It's a Sunny Deol movie and so there will have to be that Dhai kilo (read three and a half now) Ka haat going dishoom -dishoom. Yeah three and a half kilos , not because it's become saggy and fleshy but because he's risen in stature- at least in filmi terms, and goes on to become a game changer through peace activism and diplomacy. He is not a Gandhi follower but does one better by going the Vivekananda way. So don't expect Badla ,look out for Badlaav instead.
It's a no-brainer that even a great saab like this Singh has to have experienced something cataclysmic for the transformation to happen. So the story goes that this Singh was an idealistic incorruptible collector with a loving wife (Urvashi Rautela)and chulbuli(stereotype) sister, who sought out to change the system his usual push and shove way before having to face the consequences- his wife's death and a consequent 7 year jail term, conspired by Bhoodev(typically Prakash Raj), a villainous landowner , deep in the boondocks, of rural Punjab. In comes journalist Sahiba(Amrita Singh wearing glasses) and she is in fact telling us the great man's story in flashback and how following his wife's death she was more than willing to step into the gap(that's the impression we get). Whatever happened to impartial objective reportage, you may well ask? Never mind that..!
One young lady was already sacrificed and another one would have been just too much. Thankfully the script does not allow Singh Saab to reciprocate the journalist's obvious interest - keeping him busy as poster boy for NGO campaigns and movements like the People's Beat. The Aam Aadmi is part and parcel of this skewered narrative while issues of corruption, criminal misdeeds and injustice against the so-called mango people are brought to the fore. Inspiration comes from as diverse sources as 'Lage raho Munnabhai,' 'Satyagraha' and Rajnikant's 'Sivaji' to name just a few. The mix and match patchwork quilt narrative does little to involve or engage the viewer. Through the hysterical twists, turns and flashbacks, we are treated to filmy romance, eternal undying love and sibling affection -as part of the engine that drives this great man to do great things. The smattering of Punjabi in the dialogues makes it clear that this film is unashamedly targeted at the North Indian crowd. It's a smart enough move considering that Sunny Deol's pan-India following has dried down to a trickle and only his faithful from the northern Punjab, Delhi, Chandigarh belt continue to venerate the once 'Big' Action hero of Bollywood.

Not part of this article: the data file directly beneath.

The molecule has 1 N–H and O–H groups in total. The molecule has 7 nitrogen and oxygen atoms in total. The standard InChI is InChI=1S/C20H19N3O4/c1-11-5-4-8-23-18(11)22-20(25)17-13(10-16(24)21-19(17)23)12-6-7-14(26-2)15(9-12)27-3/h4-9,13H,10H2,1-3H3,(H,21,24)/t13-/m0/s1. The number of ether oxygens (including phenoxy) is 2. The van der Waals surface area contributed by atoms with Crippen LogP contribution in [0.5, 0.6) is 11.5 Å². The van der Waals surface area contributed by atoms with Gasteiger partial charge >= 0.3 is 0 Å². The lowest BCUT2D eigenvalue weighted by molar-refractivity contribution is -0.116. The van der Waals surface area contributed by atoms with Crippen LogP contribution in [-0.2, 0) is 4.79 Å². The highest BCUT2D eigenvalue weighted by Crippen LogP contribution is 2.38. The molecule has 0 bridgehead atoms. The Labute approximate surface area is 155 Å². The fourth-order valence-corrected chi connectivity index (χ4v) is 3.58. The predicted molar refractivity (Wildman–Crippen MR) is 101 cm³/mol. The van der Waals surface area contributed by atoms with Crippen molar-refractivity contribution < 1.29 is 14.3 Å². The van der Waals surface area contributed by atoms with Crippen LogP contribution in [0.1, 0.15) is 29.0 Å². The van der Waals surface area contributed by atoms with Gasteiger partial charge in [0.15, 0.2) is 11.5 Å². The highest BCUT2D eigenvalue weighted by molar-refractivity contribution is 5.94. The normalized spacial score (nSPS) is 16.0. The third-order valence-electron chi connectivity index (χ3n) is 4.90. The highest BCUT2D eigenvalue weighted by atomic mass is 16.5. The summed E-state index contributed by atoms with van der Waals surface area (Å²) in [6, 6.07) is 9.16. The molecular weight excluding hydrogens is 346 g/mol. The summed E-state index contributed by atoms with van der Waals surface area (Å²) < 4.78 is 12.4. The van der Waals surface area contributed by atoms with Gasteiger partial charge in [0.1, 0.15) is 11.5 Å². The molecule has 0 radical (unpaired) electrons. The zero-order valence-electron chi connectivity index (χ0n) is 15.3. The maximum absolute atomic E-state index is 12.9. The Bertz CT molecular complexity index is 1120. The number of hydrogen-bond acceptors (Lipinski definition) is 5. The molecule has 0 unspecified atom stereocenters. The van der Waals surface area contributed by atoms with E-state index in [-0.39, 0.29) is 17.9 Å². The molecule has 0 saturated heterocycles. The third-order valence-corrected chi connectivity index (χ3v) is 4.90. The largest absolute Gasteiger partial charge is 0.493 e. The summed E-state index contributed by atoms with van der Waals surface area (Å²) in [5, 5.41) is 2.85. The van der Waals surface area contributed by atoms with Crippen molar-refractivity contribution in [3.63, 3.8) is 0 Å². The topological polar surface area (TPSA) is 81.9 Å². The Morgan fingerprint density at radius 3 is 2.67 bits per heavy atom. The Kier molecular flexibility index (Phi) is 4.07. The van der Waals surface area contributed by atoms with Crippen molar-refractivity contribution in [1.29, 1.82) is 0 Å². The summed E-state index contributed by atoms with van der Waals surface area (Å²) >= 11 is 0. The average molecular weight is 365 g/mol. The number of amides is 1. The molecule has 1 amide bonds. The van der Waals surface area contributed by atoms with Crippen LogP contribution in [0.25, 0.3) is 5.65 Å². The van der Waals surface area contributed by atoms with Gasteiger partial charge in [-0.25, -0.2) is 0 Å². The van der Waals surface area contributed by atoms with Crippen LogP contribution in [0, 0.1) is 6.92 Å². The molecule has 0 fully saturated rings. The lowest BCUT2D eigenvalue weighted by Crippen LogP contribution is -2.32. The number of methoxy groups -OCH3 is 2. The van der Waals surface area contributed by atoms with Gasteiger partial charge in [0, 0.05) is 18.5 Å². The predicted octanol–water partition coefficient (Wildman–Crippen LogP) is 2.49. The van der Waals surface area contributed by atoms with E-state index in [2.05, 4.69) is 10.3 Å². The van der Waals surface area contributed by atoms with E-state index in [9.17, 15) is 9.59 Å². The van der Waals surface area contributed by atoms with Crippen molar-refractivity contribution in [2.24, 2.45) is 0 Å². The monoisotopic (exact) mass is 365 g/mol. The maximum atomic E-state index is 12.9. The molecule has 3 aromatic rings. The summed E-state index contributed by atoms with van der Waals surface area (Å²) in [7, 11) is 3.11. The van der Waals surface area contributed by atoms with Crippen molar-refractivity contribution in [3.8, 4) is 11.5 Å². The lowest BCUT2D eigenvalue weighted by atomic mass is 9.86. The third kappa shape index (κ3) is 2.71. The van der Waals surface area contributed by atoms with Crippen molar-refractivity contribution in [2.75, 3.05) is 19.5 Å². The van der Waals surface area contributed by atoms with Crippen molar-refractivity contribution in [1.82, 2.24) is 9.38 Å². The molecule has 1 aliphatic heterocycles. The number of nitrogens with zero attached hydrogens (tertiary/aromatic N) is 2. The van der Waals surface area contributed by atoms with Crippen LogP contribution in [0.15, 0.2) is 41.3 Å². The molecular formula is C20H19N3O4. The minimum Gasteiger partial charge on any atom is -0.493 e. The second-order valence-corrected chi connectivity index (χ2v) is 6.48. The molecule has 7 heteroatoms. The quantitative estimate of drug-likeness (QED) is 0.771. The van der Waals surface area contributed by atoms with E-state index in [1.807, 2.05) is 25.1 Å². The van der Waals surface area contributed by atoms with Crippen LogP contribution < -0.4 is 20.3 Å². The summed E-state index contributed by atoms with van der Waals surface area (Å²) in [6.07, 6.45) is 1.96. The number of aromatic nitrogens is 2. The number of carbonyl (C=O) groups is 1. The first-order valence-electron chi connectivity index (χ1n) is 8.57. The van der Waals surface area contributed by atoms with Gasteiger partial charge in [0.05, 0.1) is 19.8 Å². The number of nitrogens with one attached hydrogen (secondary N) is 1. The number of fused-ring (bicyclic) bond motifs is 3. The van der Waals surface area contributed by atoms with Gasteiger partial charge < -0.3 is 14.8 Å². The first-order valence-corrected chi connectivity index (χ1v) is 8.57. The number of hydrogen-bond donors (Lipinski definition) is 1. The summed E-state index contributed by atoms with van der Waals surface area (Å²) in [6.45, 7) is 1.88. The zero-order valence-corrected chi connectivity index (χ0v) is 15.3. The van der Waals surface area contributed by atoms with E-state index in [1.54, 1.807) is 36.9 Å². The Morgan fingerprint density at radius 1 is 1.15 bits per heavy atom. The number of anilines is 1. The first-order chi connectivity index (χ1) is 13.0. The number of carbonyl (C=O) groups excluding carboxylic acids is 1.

Anil Sharma gets Dharmendra and Bobby to sway to the beat alongside Sunny in an unabashed item song right towards the start, in a desperate attempt to kick start his Saint Sunny campaign. Unfortunately, after YPD 2, the threesome are just not happening anymore. So no extra points to be earned there. Anand Raj Anand and Sonu Nigam's combined efforts in the music department are quite unremarkable though the Punjabi rhythm is unflagging.
The narrative ebbs and flows, going back and forth in time, trying hard to gain depth and weightage in content, but that's also not quite happening. AnilSharma combines with Shaktimaan on screenplay and makes a royal mess of everything. The dialogues are the usual idiomatic typically clap worthy variety. Prakash Raj can do little to make things interesting- though his stature as villain is now all-encompassing. Amrita Rao and Urvashi Rautela are reduced to mere window dressing here. The film is also quite long in the tooth and could have done better with a brisker, racier edit.
Sunny Deol makes it worth watching - his sincerity and restrained expressiveness temper the melodrama to a certain extent. He looks believable in the action sequences and oozes humility while enacting the peace-trick. His trademark affability and almost shy reticence continues to endure and endear!